Limit sharing prayer rugs to gathering sizes, all you need to know about CDC's guidelines for religious worship
Temporarily restricting the sharing of frequently touched objects, such as prayer books, hymnals and rugs, promoting social distancing, projecting prayers via electronic means, and providing physical guides, such as tape on floors or walkways and signs on walls, to ensure that staff and children remain at least 6 feet apart in lines and at other times, are part of new guidelines released by the US Centers for Disease Control and Prevention (CDC) for communities of faith.
The new guidance comes at the urging of the White House, which has been in a tug-of-war with the CDC over advisory for reopening places of worship amid the coronavirus pandemic. The draft guidelines for religious institutions were reportedly rejected by the White House over concerns that they were overly prescriptive and infringed on religious rights.
President Donald Trump had earlier labeled churches and other houses of worship as “essential.” “We want our churches open. We want our places of faith, synagogues — we want them open. And that’s going to start happening. I consider them essential, and that’s one of the things we’re saying. We’re going to make that essential,” said Trump on May 22.
In its latest advisory, the CDC emphasizes that the guidance is not intended to infringe on rights protected by the First Amendment to the US Constitution or any other federal law, including the Religious Freedom Restoration Act of 1993 (RFRA). The agency clarifies that the federal government “may not prescribe standards for interactions of faith communities in houses of worship,” and in accordance with the First Amendment, no faith community should be asked to adopt any mitigation strategies that are more stringent than the mitigation strategies asked of similarly situated entities or activities.
The CDC says that while many types of gatherings are important for civic and economic well-being, religious worship has “particularly profound significance to communities and individuals, including as a right” and local authorities have been asked to take this vital right into account when establishing their re-opening plans and ensure there is no discrimination against any religion.
Recent reports by the CDC suggest that large gatherings, both non-religious and religious, could turn into super-spreading events. Accordingly, the latest recommendations are meant to guide faith communities “while respecting their fundamental right to gather for worship,” says the CDC. “Millions of Americans embrace worship as an essential part of life. For many faith traditions, gathering together for worship is at the heart of what it means to be a community of faith. But as Americans are now aware, gatherings present a risk for increasing spread of Covid-19. CDC offers these suggestions for faith communities to consider and accept, reject, or modify, consistent with their own faith traditions, in the course of preparing to reconvene for in-person gatherings while still working to prevent the spread of Covid-19,” says the carefully-worded document.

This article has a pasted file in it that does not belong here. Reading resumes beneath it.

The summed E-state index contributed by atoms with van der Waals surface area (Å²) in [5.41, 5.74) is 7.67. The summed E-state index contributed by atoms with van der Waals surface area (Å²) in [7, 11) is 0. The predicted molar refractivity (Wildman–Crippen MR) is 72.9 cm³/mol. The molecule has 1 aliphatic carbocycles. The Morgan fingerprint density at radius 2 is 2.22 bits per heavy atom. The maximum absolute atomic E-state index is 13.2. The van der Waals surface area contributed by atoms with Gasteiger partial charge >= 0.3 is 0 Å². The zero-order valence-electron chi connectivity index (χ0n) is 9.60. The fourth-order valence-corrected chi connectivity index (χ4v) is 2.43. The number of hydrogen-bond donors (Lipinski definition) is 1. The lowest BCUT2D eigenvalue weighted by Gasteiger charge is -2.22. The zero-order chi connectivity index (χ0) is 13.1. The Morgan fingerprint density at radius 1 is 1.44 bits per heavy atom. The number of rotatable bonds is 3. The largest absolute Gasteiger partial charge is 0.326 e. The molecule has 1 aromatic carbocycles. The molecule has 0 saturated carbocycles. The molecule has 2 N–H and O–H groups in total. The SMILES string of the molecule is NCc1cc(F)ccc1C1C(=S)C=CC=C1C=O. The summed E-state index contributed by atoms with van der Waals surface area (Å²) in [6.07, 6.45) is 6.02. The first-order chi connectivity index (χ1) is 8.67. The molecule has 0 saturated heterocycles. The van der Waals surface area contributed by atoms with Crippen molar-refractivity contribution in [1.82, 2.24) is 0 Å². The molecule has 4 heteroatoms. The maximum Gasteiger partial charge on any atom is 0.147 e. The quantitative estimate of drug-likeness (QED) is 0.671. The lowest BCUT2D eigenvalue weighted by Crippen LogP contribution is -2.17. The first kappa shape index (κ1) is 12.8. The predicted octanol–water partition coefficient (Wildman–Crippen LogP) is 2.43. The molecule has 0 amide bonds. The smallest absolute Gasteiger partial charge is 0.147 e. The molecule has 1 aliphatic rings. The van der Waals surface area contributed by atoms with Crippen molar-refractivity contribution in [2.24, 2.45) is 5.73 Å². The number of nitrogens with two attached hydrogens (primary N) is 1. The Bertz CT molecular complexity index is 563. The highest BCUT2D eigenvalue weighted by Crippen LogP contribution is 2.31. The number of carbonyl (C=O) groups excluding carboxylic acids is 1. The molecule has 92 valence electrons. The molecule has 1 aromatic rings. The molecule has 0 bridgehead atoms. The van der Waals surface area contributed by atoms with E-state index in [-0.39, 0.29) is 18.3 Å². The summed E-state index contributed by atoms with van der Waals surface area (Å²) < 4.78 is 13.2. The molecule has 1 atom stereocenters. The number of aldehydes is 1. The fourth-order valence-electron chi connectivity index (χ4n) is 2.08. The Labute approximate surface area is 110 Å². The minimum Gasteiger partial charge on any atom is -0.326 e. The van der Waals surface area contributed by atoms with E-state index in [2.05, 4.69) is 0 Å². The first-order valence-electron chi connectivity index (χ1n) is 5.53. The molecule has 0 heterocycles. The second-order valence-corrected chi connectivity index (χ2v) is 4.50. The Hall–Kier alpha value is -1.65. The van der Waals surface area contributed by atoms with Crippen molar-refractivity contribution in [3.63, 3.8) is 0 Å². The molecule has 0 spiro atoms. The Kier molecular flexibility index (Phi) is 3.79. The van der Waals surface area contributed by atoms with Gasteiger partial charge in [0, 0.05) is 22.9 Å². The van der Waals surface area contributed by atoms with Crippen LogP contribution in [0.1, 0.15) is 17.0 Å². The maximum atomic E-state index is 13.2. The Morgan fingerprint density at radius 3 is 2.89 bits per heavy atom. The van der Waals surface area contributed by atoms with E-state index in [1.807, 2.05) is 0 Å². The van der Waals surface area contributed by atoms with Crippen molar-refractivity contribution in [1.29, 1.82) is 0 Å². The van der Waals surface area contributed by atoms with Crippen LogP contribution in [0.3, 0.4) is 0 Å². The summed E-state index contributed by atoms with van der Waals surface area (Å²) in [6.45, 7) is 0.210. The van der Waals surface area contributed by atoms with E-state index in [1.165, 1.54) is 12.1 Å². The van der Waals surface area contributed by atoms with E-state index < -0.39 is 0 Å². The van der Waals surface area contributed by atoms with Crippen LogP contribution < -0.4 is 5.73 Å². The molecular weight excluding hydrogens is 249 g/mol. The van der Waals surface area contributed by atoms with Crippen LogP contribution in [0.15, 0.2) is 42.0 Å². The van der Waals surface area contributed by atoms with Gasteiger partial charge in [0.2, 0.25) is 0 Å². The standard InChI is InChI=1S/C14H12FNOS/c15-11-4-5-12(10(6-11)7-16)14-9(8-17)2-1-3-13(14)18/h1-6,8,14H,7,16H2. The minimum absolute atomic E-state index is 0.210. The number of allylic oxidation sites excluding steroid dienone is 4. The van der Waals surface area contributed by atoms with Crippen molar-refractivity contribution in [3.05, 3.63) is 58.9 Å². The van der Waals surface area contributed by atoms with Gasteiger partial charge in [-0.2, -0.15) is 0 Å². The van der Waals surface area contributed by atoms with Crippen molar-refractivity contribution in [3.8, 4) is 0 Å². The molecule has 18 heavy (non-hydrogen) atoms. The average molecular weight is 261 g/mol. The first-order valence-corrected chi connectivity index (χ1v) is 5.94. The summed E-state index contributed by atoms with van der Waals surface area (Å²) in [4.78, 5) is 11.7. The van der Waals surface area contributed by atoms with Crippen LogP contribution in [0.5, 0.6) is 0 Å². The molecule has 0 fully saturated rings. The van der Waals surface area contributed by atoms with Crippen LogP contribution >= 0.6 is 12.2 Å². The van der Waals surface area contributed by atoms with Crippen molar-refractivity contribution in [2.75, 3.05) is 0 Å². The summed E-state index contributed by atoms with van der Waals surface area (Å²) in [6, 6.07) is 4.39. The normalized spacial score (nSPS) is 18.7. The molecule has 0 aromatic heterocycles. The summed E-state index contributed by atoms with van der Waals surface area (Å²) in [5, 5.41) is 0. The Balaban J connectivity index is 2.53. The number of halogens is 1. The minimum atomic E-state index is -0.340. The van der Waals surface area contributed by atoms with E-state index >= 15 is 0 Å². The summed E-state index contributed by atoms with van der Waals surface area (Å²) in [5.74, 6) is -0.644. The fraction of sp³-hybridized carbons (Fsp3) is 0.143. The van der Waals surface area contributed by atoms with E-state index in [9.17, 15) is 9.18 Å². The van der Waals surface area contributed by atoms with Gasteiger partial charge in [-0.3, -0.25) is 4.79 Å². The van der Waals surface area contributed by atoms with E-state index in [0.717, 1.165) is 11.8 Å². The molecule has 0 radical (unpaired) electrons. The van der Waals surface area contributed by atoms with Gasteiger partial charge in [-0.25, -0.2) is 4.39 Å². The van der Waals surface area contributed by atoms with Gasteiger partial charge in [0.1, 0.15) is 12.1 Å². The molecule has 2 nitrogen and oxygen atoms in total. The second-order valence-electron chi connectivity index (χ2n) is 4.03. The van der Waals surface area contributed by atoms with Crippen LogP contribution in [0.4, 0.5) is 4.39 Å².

What does the advisory recommend?
While it makes several recommendations, the CDC offers leeway to organizations to make their own decisions about what they should do to limit the spread of the virus. To promote social distancing, it suggests taking steps to limit the size of gatherings under the guidance and directives of state and local authorities and subject to the protection of the First Amendment and any other applicable federal law. It asks religious institutions to consider holding services and gatherings in a large, well-ventilated area or outdoors, as “circumstances and faith traditions allow.” “Promote social distancing at services and other gatherings, ensuring that clergy, staff, choir, volunteers, and attendees at the services follow social distancing, as circumstances and faith traditions allow, to lessen their risk,” it said.